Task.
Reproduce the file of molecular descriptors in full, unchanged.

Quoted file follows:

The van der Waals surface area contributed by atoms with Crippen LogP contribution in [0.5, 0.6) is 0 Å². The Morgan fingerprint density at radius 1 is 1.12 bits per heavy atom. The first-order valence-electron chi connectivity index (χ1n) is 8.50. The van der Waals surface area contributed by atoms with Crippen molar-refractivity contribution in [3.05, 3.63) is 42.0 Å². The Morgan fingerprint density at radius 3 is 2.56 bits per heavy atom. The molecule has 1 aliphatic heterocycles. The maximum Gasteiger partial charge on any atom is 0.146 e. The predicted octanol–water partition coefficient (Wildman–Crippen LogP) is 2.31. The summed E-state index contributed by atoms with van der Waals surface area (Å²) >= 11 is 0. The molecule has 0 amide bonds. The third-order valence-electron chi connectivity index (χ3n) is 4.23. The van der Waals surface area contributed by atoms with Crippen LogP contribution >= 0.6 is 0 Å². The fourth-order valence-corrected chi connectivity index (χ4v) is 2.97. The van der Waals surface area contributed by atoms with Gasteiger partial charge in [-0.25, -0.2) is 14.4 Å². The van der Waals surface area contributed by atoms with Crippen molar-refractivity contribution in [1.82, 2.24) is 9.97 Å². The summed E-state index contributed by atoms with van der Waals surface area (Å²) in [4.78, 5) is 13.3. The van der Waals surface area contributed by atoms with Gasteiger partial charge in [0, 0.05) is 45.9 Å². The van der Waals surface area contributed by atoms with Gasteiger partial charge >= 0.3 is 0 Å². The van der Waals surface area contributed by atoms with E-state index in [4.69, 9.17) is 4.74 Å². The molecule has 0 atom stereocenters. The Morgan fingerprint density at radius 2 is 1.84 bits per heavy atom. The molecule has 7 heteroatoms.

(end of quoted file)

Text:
The van der Waals surface area contributed by atoms with Crippen LogP contribution in [0.5, 0.6) is 0 Å². The Morgan fingerprint density at radius 1 is 1.12 bits per heavy atom. The first-order valence-electron chi connectivity index (χ1n) is 8.50. The van der Waals surface area contributed by atoms with Crippen molar-refractivity contribution in [3.05, 3.63) is 42.0 Å². The Morgan fingerprint density at radius 3 is 2.56 bits per heavy atom. The molecule has 1 aliphatic heterocycles. The maximum Gasteiger partial charge on any atom is 0.146 e. The predicted octanol–water partition coefficient (Wildman–Crippen LogP) is 2.31. The summed E-state index contributed by atoms with van der Waals surface area (Å²) >= 11 is 0. The molecule has 0 amide bonds. The third-order valence-electron chi connectivity index (χ3n) is 4.23. The van der Waals surface area contributed by atoms with Crippen LogP contribution >= 0.6 is 0 Å². The fourth-order valence-corrected chi connectivity index (χ4v) is 2.97. The van der Waals surface area contributed by atoms with Gasteiger partial charge in [-0.25, -0.2) is 14.4 Å². The van der Waals surface area contributed by atoms with Crippen molar-refractivity contribution in [1.82, 2.24) is 9.97 Å². The summed E-state index contributed by atoms with van der Waals surface area (Å²) in [4.78, 5) is 13.3. The van der Waals surface area contributed by atoms with Gasteiger partial charge in [0, 0.05) is 45.9 Å². The van der Waals surface area contributed by atoms with Gasteiger partial charge >= 0.3 is 0 Å². The van der Waals surface area contributed by atoms with E-state index in [4.69, 9.17) is 4.74 Å². The molecule has 0 atom stereocenters. The Morgan fingerprint density at radius 2 is 1.84 bits per heavy atom. The molecule has 7 heteroatoms.